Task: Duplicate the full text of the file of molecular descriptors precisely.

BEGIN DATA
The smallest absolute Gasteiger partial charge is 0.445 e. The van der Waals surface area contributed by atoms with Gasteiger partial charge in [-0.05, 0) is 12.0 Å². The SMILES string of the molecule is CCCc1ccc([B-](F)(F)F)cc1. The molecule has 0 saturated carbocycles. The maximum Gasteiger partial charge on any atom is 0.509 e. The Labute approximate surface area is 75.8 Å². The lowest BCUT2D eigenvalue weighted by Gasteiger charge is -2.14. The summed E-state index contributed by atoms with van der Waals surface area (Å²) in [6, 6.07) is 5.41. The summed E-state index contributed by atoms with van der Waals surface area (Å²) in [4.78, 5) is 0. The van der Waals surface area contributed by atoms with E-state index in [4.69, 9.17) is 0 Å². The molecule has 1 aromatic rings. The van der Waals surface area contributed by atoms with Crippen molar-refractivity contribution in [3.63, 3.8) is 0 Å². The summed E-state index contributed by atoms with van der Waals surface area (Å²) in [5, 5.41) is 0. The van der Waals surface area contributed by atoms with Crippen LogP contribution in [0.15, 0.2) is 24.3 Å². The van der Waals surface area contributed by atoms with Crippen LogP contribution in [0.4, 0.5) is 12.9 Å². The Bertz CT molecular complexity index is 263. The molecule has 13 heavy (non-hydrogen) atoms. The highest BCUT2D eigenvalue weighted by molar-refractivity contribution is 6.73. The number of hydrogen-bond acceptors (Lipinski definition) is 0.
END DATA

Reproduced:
The smallest absolute Gasteiger partial charge is 0.445 e. The van der Waals surface area contributed by atoms with Gasteiger partial charge in [-0.05, 0) is 12.0 Å². The SMILES string of the molecule is CCCc1ccc([B-](F)(F)F)cc1. The molecule has 0 saturated carbocycles. The maximum Gasteiger partial charge on any atom is 0.509 e. The Labute approximate surface area is 75.8 Å². The lowest BCUT2D eigenvalue weighted by Gasteiger charge is -2.14. The summed E-state index contributed by atoms with van der Waals surface area (Å²) in [6, 6.07) is 5.41. The summed E-state index contributed by atoms with van der Waals surface area (Å²) in [4.78, 5) is 0. The van der Waals surface area contributed by atoms with E-state index in [4.69, 9.17) is 0 Å². The molecule has 1 aromatic rings. The van der Waals surface area contributed by atoms with Crippen molar-refractivity contribution in [3.63, 3.8) is 0 Å². The summed E-state index contributed by atoms with van der Waals surface area (Å²) in [5, 5.41) is 0. The van der Waals surface area contributed by atoms with Crippen LogP contribution in [0.15, 0.2) is 24.3 Å². The van der Waals surface area contributed by atoms with Crippen LogP contribution in [0.4, 0.5) is 12.9 Å². The Bertz CT molecular complexity index is 263. The molecule has 13 heavy (non-hydrogen) atoms. The highest BCUT2D eigenvalue weighted by molar-refractivity contribution is 6.73. The number of hydrogen-bond acceptors (Lipinski definition) is 0.